SingHealth seeks to boost ‘social prescribing’ expertise as Singapore moves towards preventive health

“It’s really important to support people’s living conditions and the kind of behavior they follow and the lifestyle they need in the community.”

To address such social factors, new skill sets are needed, Prof Lee said at the inaugural Asia Pacific Social Prescribing Conference.

To this end, SingHealth has introduced Wellness Coordinators, who are embedded non-clinical staff in clinical teams to identify and support the patients they encounter social risk factors that may affect their health outcomes.

The social prescription program benefited almost 1,000 patients.


The cluster also aims to train 600 health and community care workers annually through a new arm, the SingHealth Community Hospitals Office of Learning.

It will stimulate social prescribing efforts, for example by an educational program he created with Ngee Ann Polytechnic.

The Health and Social Care Co-ordinator course, which is open to people from different social backgrounds, equips students with the skills and knowledge to support social prescribing and work in multidisciplinary teams of social and health professionals.

One of the course participants is Ms Caral Goh, who is now a part-time coordinator of patient activity at Sengkang Community Hospital.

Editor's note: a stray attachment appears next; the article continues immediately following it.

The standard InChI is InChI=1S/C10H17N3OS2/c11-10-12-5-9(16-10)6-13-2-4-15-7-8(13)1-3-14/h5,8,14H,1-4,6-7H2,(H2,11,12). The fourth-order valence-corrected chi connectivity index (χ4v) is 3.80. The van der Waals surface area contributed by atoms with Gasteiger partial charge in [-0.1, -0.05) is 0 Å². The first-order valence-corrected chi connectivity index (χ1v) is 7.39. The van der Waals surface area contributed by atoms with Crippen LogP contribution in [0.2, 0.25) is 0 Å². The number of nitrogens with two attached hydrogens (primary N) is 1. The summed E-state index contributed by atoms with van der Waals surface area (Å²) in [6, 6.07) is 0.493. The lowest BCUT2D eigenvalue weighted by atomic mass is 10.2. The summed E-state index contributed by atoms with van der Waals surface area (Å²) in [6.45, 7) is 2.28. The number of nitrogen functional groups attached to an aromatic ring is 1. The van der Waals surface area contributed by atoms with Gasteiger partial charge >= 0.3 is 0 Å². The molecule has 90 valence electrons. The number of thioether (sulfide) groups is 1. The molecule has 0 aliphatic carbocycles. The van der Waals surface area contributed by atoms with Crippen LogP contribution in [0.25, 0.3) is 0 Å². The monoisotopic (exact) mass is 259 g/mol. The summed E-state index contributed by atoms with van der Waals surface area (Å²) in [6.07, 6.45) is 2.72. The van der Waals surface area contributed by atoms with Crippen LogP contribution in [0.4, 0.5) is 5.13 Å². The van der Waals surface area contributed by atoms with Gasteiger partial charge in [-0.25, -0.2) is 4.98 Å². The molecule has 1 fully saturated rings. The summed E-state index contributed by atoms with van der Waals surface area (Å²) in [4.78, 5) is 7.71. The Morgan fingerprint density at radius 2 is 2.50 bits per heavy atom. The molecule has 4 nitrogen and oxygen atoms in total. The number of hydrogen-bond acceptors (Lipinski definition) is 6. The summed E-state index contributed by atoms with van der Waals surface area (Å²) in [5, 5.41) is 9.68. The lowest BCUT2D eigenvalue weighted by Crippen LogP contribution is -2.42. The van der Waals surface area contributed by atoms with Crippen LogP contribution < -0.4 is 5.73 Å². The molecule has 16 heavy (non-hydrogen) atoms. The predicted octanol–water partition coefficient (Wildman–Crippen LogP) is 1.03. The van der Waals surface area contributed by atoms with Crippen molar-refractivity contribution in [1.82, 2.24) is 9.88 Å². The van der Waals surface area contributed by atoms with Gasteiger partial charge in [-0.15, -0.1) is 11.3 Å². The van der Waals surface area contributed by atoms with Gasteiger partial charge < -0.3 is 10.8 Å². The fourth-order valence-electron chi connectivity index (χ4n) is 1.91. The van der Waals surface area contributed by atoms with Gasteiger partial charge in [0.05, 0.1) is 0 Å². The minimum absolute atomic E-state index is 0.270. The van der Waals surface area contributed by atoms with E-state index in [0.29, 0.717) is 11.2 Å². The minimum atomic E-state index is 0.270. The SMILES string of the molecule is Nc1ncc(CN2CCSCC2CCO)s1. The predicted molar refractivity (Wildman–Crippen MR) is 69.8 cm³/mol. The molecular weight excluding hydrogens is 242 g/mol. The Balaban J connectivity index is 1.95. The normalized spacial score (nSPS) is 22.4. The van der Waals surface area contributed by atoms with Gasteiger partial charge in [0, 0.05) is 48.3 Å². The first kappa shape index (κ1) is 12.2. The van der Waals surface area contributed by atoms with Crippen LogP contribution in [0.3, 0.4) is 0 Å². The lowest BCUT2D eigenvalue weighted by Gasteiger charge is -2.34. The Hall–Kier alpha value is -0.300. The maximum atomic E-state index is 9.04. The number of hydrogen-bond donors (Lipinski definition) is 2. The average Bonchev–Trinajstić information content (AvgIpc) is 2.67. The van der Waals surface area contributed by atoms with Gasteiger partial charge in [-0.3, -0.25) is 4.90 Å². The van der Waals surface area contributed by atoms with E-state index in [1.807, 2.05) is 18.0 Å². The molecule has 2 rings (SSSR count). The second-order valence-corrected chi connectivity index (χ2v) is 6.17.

Before that, the former editor of a meditation and health magazine thought interacting with patients seemed like fun, she said. After attending the course, she learned the purpose of such activities under the concept of social prescription.

“I’ve learned to actively engage, actively listen to build trust with patients so we can learn about their social determinants of health. This will require a lot of trust,” she said.

SingHealth will also involve GPs in future workshops on this topic.

There are other efforts underway to spread the concept of social prescription. For example, it was introduced to the Duke-NUS medical school curriculum this year.


Speaking at the conference organized by SingHealth and SingHealth Community Hospitals, Minister for Social Services Integration Desmond Lee said that as Singapore moves towards preventive health, social factors, “which are sometimes not easy to pin down”, must be be addressed.

Individuals and families with the most complex needs often face interconnected challenges involving various issues, including social, health and family issues, he noted.

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